Everyone Can Play a Part {National Foster Care Month}

In full disclosure, right off the bat, you need to know that I have never been a foster parent. Yet, anyway. {Wink, wink to the hubs if he is reading this!} But, before you write me off and wonder to yourself what kind of terrible vetting process we have here at Houston Moms Blog when it comes to who is going to write what, I do have some experience with the world of foster care and adoption.

We adopted our youngest, but because she was adopted internationally {which means she is from another country}, we did not have any sort of requirement to foster for a period of time before adopting. Yet, as I have talk to several friends that have either been foster parents or are currently foster parents, I know there is some overlap in the experience. Which brings me to my next point as to why you should trust my journalism on this topic. Before writing this post, I consulted with said friends as to make sure I was going to do justice to such an important topic in the life of a child.  As I had those conversations, there were a few themes that seem to run deep {in one way or another} in each one of the conversations I had, and I wanted to share them with you.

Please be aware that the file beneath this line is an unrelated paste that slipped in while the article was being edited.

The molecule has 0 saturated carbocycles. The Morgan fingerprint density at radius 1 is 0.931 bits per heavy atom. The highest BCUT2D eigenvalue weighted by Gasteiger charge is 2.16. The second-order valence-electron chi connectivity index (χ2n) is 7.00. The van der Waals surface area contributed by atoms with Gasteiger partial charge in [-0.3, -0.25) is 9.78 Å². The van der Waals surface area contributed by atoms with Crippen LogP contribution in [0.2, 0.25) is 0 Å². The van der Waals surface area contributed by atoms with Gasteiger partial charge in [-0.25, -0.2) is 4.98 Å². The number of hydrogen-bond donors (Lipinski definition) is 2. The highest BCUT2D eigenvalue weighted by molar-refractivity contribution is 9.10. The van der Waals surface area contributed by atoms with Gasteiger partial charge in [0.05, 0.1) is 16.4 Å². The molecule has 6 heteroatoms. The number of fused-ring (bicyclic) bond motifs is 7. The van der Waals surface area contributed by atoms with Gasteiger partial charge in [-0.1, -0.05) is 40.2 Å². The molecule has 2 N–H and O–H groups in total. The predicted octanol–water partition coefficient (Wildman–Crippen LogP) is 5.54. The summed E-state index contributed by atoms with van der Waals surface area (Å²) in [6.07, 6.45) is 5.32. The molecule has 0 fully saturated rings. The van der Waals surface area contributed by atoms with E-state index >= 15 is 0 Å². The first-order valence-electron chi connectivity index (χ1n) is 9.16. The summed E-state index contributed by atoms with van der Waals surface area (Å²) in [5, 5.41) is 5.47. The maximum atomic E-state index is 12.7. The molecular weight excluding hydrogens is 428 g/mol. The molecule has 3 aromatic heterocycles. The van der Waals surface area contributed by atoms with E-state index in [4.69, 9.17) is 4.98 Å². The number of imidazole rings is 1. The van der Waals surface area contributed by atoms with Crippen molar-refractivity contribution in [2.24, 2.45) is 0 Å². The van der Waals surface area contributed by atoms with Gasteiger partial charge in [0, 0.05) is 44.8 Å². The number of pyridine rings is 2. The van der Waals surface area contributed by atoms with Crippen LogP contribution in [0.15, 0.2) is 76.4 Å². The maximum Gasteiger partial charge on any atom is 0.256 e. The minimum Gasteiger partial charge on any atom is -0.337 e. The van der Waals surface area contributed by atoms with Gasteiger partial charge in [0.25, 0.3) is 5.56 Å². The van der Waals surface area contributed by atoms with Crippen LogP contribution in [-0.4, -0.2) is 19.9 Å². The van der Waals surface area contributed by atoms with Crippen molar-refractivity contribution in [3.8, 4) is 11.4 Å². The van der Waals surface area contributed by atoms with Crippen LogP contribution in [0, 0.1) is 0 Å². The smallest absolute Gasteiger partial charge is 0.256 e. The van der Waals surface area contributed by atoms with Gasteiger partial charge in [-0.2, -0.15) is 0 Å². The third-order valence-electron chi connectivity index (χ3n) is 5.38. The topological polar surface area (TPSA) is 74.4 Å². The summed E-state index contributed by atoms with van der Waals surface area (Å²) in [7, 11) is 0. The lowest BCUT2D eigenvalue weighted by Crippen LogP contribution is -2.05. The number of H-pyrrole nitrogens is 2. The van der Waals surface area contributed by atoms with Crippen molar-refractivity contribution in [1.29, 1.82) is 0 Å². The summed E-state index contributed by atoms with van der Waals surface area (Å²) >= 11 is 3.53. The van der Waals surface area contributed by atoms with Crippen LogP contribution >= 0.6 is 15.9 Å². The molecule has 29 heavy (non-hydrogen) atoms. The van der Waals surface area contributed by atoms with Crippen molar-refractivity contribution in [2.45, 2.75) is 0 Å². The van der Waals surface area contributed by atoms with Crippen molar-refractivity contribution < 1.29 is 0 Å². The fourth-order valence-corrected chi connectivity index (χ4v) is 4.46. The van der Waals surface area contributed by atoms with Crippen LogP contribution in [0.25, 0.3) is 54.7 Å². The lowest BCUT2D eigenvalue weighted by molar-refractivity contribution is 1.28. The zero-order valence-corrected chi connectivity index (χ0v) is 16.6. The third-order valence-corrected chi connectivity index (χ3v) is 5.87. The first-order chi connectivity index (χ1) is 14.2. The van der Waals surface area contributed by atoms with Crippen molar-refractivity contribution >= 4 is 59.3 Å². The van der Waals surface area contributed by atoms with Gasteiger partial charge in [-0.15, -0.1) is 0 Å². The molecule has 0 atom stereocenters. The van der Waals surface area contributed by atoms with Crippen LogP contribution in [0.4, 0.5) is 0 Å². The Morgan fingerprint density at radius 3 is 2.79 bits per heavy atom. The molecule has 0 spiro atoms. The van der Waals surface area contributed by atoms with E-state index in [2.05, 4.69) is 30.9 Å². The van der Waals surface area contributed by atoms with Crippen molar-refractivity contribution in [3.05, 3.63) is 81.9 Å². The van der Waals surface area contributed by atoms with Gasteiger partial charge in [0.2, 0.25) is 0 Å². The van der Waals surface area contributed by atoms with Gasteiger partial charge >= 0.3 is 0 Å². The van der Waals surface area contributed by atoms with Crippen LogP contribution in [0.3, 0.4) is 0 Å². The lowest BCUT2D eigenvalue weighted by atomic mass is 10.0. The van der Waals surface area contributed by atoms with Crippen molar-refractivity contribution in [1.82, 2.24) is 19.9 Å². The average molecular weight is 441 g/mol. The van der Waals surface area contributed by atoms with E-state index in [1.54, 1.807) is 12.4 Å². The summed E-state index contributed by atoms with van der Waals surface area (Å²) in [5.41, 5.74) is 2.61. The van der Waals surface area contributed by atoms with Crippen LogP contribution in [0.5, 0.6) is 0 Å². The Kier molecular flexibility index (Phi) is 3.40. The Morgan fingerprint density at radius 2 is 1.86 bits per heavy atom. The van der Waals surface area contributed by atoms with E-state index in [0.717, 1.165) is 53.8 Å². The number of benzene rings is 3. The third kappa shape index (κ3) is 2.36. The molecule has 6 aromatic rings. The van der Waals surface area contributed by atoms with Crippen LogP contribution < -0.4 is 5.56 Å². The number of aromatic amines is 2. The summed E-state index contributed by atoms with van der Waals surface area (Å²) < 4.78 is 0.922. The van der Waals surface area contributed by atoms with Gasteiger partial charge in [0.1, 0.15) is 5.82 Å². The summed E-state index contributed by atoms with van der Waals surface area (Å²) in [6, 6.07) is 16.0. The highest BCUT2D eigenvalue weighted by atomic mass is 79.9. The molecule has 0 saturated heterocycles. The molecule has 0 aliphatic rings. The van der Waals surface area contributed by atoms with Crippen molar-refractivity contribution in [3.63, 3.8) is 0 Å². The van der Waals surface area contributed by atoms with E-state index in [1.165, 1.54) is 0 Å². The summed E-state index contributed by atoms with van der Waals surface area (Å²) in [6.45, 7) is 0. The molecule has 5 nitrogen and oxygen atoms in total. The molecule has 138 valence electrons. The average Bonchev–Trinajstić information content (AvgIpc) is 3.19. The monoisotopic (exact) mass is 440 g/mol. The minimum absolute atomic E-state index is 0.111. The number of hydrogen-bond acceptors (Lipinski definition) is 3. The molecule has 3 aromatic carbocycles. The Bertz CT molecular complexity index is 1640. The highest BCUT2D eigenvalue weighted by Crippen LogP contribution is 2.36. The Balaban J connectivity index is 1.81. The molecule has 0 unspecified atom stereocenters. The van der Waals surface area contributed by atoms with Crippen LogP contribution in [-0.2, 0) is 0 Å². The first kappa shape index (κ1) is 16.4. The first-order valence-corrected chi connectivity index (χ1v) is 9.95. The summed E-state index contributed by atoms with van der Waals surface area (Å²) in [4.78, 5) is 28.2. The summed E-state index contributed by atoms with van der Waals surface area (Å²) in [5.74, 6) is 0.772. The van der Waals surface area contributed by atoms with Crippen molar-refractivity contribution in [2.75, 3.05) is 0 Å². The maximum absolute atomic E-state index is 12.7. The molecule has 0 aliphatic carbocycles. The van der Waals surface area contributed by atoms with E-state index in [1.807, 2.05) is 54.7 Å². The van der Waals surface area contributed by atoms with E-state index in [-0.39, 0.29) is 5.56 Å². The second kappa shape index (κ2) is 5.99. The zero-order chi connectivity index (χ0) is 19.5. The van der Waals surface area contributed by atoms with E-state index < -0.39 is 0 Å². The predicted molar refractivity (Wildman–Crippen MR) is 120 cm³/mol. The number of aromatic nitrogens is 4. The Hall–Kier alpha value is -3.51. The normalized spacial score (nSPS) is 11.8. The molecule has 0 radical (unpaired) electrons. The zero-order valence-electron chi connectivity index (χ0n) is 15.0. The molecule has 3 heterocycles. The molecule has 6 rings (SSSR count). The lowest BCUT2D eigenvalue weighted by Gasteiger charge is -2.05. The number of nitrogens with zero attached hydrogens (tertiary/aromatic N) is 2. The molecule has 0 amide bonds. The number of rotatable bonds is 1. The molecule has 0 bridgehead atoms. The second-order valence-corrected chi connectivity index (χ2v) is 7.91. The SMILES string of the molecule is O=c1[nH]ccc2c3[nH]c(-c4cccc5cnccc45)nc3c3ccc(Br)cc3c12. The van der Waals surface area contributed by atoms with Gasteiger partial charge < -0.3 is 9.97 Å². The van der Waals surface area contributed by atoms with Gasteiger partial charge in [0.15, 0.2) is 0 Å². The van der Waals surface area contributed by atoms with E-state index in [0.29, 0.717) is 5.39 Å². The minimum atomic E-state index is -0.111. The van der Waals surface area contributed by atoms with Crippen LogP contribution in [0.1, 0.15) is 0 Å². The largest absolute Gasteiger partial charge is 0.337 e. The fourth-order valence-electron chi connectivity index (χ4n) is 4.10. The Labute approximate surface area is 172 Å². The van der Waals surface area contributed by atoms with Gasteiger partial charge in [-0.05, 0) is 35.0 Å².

We {foster parents} are not saviors.

Listen, foster parents are amazing people; don’t get me wrong! Yet, so many times {and this happens to me too as an adoptive mom} people will walk up and say things like…

  • “That child is just so lucky!”
  • “What you are doing is amazing. I could never do that!”
  • “You are such a better person than I am.”

While that last one may be true… Okay, I’m kidding {sort 0f}… At the end of the day, a foster parent wants the same things any other parent wants – a happy, healthy kid that knows they are loved beyond measure. Sure, at times your foster child may have some different challenges and obstacles they have to overcome to achieve that goal, but just like any other parent, you will do everything in your power to support them and help them overcome those obstacles and lead a successful life. And if you ask any of the foster parents I know who is more blessed from their foster parent/child relationship, they would all agree it isn’t their foster child, that it is very much the other way around.

We are REAL parents.

No, we may not have birthed these children. But for the time being and the foreseeable future, we are their REAL parents, and they are our REAL kids. We are feeding them, clothing them, putting them to bed, signing their homework folders, taking them to the doctor, dealing with discipline, encouraging them, etc. In other words, unless you ever meet an imaginary foster child, STOP asking if these are our real children. They are standing in front of you. They are indeed real, and we love them.

Yes, we worry about the future of our foster children. 

Again, foster parents are in fact parents, and all parents worry about the future of their kids. While some foster parents go into fostering with the intention to adopt, many are there just for temporary placement because they support the goal of CPS to provide reconciliation to the child’s birth family, if that is at all possible and what is best for the child. But that doesn’t mean that they don’t worry or get attached, or that if you have those feelings you can’t be a foster parent. It just means that you are that much more intentional about the love you pour out to each child while they are in your care.